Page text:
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EU rebuffs Boris Johnson’s effort to ditch Brexit backstop

EU rebuffs Boris Johnson’s effort to ditch Brexit backstop

Letter to Donald Tusk on Irish border gets cold reception in Dublin and Brussels

Boris Johnson has been rebuffed in his latest effort to jettison the Irish border backstop from the Brexit withdrawal agreement, following his letter to the EU setting out why he sees it as “inconsistent” with his vision for the UK’s relationship with the bloc.

In a letter to Donald Tusk, president of the European Council, on Monday, the prime minister said it was his “highest priority” to leave with a deal, pledging “energy and determination” to strike a new agreement. But he also outlined why the backstop insurance policy, a temporary customs union to ensure there is never a hard border with Ireland, was anathema to his vision for the UK’s post-Brexit future.

“When the UK leaves the EU and after any transition period, we will leave the single market and the customs union,” Mr Johnson wrote. “Although we will remain committed to world-class environmental, product and labour standards, the laws and regulations to deliver them will potentially diverge from those of the EU. That is the point of our exit and our ability to enable this is central to our future democracy.”

The potential to diverge from EU rules is a marked change from the policy of Theresa May’s government, which pledged to maintain a “level playing field” and “alignment of rules” after the UK’s exit. This represented a central plank of her Chequers plan for the UK’s long-term relationship with the bloc.

But Mr Johnson’s letter has received a broadly negative response. One senior EU official said they were “amazed” at its content, citing that it contained no legal solutions for managing the “unique circumstances” of the border in Ireland.

The official added that Mr Johnson was essentially asking the EU to relax its external border in order to allow the UK to deviate from the bloc’s rules and trade policy. “How can that ever work?” the person said.

In response to Mr Johnson’s letter, one EU diplomat told Politico: “It’s clear from the letter that renegotiation is the last thing the British government wants. Brexit started and ends with preservation of the Tory party.”

One senior Conservative MP described the letter as “complete crap” and said it was part of a political game being played by Downing Street.

“It’s designed to say ‘look, I tried’ and then we leave without a deal. It takes a certainty [of the backstop insurance policy] and turns it into an uncertainty,” the MP said. “It’s trying to create a blame game, which won’t even last long. It will quickly rebound and the Conservative party won’t be rewarded for leaving as Churchill wasn’t rewarded in 1945. We’ll be blamed for any frictions and other parties will clean up. This isn’t even good party politics.”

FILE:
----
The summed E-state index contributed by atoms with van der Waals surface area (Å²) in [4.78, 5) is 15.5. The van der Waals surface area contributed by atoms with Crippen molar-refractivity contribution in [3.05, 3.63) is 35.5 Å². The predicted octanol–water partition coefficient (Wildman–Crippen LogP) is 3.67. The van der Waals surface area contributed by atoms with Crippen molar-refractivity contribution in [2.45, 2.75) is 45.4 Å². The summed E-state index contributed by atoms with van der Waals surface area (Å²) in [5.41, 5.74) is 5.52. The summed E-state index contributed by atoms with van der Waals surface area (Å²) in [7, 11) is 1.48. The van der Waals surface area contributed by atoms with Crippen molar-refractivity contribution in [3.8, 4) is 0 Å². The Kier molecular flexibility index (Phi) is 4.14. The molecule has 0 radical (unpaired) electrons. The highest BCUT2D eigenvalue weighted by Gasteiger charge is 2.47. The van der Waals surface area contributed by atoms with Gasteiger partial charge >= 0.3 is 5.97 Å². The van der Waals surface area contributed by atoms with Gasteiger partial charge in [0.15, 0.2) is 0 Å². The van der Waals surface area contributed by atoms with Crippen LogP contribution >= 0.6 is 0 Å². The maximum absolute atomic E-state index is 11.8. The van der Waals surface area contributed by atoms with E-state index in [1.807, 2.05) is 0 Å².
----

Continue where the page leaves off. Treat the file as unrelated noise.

The prime minister claimed in his letter that the backstop “risks weakening the delicate balance” of the 1998 Good Friday Agreement that ended decades of violence in Northern Ireland, potentially upsetting the relationship between the traditions, consent and respect for the rights of different communities.

“By removing control of such large areas of the commercial and economic life of Northern Ireland to an external body over which the people of Northern Ireland have no democratic control, this balance risks being undermined,” he wrote.

Mr Johnson spoke on the phone to Irish Taoiseach Leo Varadkar for an hour on Monday, with both sides agreeing to meet in early September. But Mr Varadkar insisted that the withdrawal agreement was not up for negotiation and the backstop would not be removed.

The letter to the EU received a frosty response from Dublin. “We reject the assertion that the backstop risks weakening the Good Friday Agreement,” said a senior Irish government figure.

“The very purpose of the backstop is to maintain the status quo, by ensuring free movement and no hard border on the island of Ireland; which is central to the Good Friday Agreement.”

The reality was that Brexit itself was a threat to the Good Friday pact, the Dublin figure added. “Unfortunately this letter does not set out what the so-called ‘alternative arrangements’ could or would be. Unless and until there are viable alternatives, the need for the backstop insurance policy is clear.”

Mr Johnson said he regarded the backstop as “anti-democratic” because it “locks the UK, potentially indefinitely, into an international treaty which will bind us into a customs union and which applies large areas of single market legislation in Northern Ireland”.

The prime minister has requested that the backstop be replaced with a “commitment” to ensure that “alternative arrangements” for the Irish border were in place before the end of any transition period after the UK’s departure.

“Alternative arrangements” is a phrase often used to describe potential technical solutions to mitigate the need for a hard border on the island of Ireland. Earlier this year, Mrs May pledged “to seek to conclude alternative arrangements” to ensure that the backstop was not necessary. But Mr Johnson has not set out details of what these arrangements would be.

Mr Johnson admitted that a “degree of confidence” would be required by both sides if these arrangements were not in place by the end of any standstill transition. “We are ready to look constructively and flexibly at what commitments might help, consistent of course with the principles set out in this letter.”

Mr Johnson is set to travel to Berlin and Paris this week for his first bilateral meetings with German Chancellor Angela Merkel and French President Emmanuel Macron, where he will further discuss his position on Brexit. Downing Street insiders said they were not expecting any significant breakthrough in the coming days.

Sebastian Payne y Arthur Beesley

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